Mount Alvernia High School, Newton, Massachusetts


Edna  O'Brien

Lindsay  Downey 
Changing Times: Travelers and Ireland's Modern International Identity

Martyr, Sinner, or Saint: Self-Destructive Women in the Work of Edna O'Brien

Irish author Edna O’Brien is a modern revolutionary who challenges and criticizes Irish Catholic culture and relates the experiences of women who wish to be freed from its shackles. The pressures of the society that O’Brien depicts in her novels mirrors the society she experienced as an Irish country girl; these memories remained with O’Brien long after she left her homeland and permeate her literature. Her protagonists inflict suffering on themselves to atone for past behavior about which they feel guilty. However, rather than redeeming them, the abuse that the characters exact upon themselves ultimately results in their downfall. The abusive patterns of the protagonists are most evident in their relationships. Whether spiritual or romantic, the relationships expose the self-destructive tendencies of the characters, who are unable to recognize this as their tragic flaw. The toxic effect that society has on characters is their alienation and seclusion from society.

The pressure and resulting isolation that O’Brien and her characters encountered is similar to the pressures experienced by Irish travelers. Travelers, often called Tinkers, or, incorrectly, Irish gypsies, are a nomadic cultural minority in Ireland. In the past, travelers remained isolated and embraced their distinct cultural identity. Travelers remained unconcerned with their separate culture and exclusion from Ireland’s national identity until the twentieth century, during Ireland’s growing involvement in international organizations. In order to gain acceptance in the international community and mobilize its economy, legislation required travelers to assimilate into the national Irish community. As Ireland participated in the global community economically and diplomatically, and the government incorporated travelers, these itinerants faced disapproval and castigation from the settled community. Although assimilation through legislation improved travelers' lives, it also marked, in some way, a tragedy. At an earlier time, travelers were a part of Ireland’s landscape; they roamed county to county with their clan in their covered wagons, telling fortunes and exchanging gossip, doing odd jobs, and singing folk songs at the pub. Now an anomaly, travelers represent traditional aspects of Ireland that have been destroyed by modernization and globalization.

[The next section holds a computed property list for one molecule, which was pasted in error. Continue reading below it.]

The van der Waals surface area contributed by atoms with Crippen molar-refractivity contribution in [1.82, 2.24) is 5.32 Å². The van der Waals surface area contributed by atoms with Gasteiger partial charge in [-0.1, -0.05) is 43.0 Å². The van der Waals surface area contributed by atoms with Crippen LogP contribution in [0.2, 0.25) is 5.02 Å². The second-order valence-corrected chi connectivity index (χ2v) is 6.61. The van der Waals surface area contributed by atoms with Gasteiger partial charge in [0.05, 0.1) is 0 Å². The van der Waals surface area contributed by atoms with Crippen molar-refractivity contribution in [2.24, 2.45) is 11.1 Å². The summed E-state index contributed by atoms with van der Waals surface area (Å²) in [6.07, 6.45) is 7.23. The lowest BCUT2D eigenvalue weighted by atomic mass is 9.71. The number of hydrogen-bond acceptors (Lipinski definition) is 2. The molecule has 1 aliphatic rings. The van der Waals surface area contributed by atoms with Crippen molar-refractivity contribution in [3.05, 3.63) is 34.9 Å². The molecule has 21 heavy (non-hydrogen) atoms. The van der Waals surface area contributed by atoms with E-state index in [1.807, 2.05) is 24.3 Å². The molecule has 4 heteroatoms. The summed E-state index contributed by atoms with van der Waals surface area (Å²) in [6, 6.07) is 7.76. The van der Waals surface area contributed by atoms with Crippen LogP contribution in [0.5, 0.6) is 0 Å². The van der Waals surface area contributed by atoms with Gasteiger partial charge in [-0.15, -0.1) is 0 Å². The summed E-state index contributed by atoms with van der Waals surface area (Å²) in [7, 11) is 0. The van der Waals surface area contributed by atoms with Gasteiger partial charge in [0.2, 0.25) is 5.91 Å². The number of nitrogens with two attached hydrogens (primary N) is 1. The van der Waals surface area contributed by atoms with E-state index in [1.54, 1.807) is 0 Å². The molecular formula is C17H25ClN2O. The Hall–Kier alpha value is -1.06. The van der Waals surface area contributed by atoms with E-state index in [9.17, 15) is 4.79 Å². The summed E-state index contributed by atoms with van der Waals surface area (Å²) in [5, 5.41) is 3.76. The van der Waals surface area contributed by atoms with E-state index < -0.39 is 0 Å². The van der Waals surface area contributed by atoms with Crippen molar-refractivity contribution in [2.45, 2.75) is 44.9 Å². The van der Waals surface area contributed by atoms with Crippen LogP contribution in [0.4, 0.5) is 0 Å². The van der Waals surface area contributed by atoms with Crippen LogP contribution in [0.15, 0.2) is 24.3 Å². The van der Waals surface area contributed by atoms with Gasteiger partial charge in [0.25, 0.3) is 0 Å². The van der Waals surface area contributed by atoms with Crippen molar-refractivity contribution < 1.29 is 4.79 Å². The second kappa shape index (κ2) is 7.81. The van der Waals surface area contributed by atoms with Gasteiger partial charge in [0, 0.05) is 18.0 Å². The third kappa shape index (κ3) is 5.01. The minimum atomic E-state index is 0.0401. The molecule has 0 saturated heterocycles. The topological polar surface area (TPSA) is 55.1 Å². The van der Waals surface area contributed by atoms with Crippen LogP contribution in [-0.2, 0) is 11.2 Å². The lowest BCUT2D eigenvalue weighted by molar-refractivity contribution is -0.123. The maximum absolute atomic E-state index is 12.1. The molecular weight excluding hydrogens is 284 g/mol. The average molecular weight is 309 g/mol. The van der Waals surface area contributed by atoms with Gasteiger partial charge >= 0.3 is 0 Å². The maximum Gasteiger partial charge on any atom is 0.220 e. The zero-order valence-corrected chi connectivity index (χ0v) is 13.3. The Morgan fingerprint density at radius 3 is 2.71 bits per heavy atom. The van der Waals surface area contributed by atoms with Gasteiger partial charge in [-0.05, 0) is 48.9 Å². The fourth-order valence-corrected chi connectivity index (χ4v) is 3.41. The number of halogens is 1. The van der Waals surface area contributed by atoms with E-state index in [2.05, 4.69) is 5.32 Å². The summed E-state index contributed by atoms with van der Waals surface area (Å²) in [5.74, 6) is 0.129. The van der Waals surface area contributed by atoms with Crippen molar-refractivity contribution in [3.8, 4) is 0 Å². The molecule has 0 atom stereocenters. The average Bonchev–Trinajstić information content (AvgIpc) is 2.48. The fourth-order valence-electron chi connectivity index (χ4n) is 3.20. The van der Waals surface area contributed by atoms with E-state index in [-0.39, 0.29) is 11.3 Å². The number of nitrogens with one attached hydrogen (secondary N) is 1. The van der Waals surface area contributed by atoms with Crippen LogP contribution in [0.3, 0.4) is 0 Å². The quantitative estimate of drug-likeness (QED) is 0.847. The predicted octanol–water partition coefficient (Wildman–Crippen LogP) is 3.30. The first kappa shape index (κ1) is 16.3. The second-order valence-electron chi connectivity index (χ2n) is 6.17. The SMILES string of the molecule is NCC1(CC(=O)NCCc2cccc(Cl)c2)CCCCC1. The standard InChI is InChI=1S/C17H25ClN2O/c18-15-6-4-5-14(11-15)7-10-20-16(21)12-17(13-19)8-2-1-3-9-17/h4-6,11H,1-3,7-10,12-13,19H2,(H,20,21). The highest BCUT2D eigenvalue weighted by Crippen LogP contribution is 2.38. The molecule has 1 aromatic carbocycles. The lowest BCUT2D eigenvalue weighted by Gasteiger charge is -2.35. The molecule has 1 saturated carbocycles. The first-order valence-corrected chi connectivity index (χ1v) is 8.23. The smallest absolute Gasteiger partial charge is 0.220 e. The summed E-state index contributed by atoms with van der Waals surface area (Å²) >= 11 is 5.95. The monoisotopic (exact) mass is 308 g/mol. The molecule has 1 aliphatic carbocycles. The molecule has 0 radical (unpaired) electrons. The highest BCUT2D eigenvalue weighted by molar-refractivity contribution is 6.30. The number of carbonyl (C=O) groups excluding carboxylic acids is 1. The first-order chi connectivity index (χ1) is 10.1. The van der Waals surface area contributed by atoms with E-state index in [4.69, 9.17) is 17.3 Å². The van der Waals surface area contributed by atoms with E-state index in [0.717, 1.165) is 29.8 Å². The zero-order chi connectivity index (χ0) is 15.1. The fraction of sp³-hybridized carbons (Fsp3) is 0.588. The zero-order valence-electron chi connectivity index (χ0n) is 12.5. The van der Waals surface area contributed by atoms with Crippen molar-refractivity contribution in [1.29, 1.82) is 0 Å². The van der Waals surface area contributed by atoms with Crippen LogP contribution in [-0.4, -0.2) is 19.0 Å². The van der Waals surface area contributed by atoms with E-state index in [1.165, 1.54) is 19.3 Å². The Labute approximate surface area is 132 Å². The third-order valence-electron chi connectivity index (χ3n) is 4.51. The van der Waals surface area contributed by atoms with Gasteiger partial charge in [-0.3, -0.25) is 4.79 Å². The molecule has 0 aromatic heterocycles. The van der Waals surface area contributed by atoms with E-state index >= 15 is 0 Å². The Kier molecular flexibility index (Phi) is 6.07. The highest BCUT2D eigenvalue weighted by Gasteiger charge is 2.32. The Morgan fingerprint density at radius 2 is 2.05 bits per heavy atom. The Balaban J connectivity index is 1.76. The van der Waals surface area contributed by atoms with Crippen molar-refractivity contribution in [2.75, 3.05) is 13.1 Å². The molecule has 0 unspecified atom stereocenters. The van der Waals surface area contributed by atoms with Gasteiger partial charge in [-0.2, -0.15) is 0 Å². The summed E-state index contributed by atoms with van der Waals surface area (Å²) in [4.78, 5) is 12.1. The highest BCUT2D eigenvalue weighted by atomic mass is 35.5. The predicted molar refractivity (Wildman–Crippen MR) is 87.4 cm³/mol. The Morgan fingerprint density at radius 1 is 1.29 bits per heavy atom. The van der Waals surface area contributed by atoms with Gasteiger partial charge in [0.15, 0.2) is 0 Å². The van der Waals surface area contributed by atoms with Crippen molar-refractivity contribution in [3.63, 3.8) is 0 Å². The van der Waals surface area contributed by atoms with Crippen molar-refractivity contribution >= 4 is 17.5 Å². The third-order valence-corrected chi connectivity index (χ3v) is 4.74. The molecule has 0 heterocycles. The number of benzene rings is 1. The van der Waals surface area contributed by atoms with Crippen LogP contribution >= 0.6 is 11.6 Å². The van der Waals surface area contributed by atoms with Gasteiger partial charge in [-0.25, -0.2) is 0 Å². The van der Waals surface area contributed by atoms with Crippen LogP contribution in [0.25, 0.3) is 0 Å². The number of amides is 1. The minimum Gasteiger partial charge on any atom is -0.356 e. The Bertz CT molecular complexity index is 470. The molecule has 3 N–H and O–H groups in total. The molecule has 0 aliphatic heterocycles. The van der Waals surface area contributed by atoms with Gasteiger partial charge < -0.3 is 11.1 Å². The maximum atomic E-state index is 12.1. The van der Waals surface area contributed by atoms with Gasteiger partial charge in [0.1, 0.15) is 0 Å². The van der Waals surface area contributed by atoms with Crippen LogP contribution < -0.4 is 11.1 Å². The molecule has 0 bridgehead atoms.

Major Works Consulted:

Court, Artelia. Puck of the Droms: The Lives & Literature of the Irish Tinkers. Los Angeles: U of California P, 1985.
MacLaughlin, Jim. Travellers and Ireland: Whose Country, Whose History? Cork, Ireland: University Press, 1995.
O’Brien, Edna. The Country Girls Trilogy & Epilogue. New York: Plume, 1987.
---. A Fanatic Heart.. New York: FarrarStrausGiroux, 2008.
Photo Credit: O’Brien, Edna. A Fanatic Heart. New York:FarrarStrausGiroux, 1984.


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